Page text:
On February 14, Microsoft announced a corporate reorganization affecting many of its divisions.As with any Microsoft early-year reorg -- which typically occur after the company's fiscal mid-year reviews -- there are winners and losers. Check out my slideshow of who's in and who's out as a result of today's changes.
All About Microsoft
Microsoft watcher Mary Jo Foley's blog covers the products, people and strategies that make Microsoft tick.
Mary Jo Foley
Mary Jo has covered the tech industry for 30 years for a variety of publications and Web sites, and is a frequent guest on radio, TV and podcasts, speaking about all things Microsoft-related. She is the author of Microsoft 2.0: How Microsoft plans to stay relevant in the post-Gates era (John Wiley & Sons, 2008).
Pieter Knook, long-time head of Microsoft's mobile business -- and one of the Softies moved off the Microsoft org chart as of Microsoft's Valentine's Day corporate reorg -- is joining Vodafone Group.
Linux aficionado Jason Perlow finds a lot to like in Microsoft's Hyper-V hypervisor. He goes so far as to christen Hyper-V the potential "killer app" for Windows Server 2008. Here's why Perlow thinks Hyper-V will give VMWare and Linux vendors a run for the money.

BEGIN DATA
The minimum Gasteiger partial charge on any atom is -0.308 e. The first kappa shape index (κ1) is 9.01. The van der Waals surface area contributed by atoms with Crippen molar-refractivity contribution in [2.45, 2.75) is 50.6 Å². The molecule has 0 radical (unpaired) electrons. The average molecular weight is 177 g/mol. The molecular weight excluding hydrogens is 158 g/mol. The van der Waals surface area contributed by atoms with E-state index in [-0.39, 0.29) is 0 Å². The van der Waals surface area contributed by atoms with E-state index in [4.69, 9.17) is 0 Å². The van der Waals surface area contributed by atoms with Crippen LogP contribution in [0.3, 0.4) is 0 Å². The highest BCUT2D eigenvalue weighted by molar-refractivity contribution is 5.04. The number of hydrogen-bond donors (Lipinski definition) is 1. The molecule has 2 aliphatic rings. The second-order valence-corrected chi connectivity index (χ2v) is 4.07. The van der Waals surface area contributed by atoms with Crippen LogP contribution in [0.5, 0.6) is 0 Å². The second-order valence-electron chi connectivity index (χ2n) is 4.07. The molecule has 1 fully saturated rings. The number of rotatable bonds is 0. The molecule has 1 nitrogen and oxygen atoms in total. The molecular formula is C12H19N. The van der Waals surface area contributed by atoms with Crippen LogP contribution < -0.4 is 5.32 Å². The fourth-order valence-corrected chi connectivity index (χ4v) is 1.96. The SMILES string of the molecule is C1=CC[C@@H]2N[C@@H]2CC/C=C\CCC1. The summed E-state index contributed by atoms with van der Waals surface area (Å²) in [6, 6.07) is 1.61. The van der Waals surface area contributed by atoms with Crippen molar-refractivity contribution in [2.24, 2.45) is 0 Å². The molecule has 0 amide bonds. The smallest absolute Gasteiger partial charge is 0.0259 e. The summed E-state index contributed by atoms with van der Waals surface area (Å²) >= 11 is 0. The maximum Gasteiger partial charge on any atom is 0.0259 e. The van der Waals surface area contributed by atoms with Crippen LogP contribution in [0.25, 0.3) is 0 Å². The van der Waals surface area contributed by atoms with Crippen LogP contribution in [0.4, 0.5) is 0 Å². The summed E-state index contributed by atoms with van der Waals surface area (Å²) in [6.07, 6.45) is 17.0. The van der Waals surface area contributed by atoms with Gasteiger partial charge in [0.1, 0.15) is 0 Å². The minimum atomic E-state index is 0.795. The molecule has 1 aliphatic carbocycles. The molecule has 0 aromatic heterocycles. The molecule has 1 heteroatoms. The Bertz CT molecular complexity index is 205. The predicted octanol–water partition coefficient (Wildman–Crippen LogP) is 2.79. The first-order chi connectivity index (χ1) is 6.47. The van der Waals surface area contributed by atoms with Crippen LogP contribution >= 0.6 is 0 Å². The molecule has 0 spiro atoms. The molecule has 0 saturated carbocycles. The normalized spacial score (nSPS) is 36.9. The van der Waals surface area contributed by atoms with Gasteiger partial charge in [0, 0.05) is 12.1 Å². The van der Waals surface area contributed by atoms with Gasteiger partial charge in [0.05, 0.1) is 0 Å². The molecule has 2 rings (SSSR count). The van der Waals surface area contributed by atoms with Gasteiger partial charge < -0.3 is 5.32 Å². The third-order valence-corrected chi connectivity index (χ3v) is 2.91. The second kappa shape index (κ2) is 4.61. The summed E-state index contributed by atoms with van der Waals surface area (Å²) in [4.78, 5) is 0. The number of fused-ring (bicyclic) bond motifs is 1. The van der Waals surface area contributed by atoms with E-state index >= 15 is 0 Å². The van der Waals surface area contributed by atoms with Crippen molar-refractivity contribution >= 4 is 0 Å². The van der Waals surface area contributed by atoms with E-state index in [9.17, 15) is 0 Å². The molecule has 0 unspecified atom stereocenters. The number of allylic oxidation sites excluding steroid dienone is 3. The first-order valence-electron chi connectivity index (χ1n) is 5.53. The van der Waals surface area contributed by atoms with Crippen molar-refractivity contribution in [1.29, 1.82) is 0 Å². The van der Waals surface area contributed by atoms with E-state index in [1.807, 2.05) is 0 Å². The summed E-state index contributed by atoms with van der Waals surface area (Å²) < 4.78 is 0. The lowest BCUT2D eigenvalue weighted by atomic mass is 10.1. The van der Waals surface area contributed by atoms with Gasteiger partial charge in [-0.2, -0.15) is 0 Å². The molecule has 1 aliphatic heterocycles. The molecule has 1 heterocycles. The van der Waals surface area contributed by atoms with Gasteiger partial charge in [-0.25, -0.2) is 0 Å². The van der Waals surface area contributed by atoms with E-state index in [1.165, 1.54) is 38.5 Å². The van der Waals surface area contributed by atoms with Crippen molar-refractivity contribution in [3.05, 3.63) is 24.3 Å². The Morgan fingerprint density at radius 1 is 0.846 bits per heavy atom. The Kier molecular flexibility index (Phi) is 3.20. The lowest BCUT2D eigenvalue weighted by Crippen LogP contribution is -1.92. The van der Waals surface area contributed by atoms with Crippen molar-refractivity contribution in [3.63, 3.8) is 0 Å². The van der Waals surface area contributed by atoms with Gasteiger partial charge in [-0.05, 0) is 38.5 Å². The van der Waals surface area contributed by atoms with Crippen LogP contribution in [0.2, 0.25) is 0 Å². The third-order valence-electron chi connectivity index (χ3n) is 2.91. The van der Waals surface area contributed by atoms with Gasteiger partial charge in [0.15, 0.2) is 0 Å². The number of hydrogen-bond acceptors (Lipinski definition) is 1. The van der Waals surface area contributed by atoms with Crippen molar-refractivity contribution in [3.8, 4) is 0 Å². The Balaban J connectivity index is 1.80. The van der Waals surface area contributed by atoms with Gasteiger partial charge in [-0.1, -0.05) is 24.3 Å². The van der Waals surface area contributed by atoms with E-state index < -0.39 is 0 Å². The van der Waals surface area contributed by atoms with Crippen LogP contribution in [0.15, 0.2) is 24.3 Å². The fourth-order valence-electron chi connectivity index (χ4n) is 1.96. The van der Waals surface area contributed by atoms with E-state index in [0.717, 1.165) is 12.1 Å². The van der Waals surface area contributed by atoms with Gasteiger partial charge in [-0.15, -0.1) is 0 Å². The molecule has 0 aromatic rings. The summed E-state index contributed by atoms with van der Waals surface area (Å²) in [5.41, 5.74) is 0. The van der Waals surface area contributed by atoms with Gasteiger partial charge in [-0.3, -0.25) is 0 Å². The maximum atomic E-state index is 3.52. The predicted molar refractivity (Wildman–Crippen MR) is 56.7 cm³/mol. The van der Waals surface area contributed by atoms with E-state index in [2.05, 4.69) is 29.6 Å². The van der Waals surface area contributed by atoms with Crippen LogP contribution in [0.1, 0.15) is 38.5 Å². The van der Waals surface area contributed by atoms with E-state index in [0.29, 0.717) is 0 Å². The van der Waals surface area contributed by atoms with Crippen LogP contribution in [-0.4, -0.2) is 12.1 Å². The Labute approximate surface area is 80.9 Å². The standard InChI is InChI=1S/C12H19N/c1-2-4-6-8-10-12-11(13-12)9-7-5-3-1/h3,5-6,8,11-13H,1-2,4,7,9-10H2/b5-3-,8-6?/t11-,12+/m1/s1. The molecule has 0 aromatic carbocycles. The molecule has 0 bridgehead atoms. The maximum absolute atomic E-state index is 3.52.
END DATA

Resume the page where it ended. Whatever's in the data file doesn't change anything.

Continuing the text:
In the midst of its acquisition bid for Yahoo, Microsoft is set to announce -- most likely on February 14 -- its latest company-wide reorg. According to sources, the unprofitable Online Services Business will be where the greatest number of changes happen, setting the stage for Yahoos to be absorbed into the Redmond software giant.
Microsoft is continuing to accelerate its timetable for Windows Vista Service Pack (SP) 1 availability.
Like RSS pioneer Dave Winer, I wonder what Microsoft thinks of Yahoo CEO Jerry Yang's choice of layoffs? He sure picked some high-profile, strategic folks who Microsoft would, no doubt, love to have added to its ranks as part of its planned Yahoo acquisition.
Microsoft won't be turning Office 14 into a completely Web-ified productivity suite, a la Google Docs. But it's practically a given that Microsoft will add more online collaboration/sharing capabilities to the individual point products that will comprise the client-based Office 14.
"It's gonna be a disaster." That's how Silicon Alley Insider founder and Web pundit Henry Blodget characterized the outcome of the Microsoft acquisition of Yahoo, if and when it goes through.
It's February 12. Today's the day that Microsoft is set to push its Windows-Genuine-Advantage-free version of Internet Explorer (IE) 7 to customers using Windows Software Update Services (WSUS).
What's a hostile takeover without a little hostility? I still think the proposed take-over of Yahoo by Microsoft is nutty, but Microsoft seems set on making it happen, whether or not Yahoo's management and employees are happy to become part of the Empire.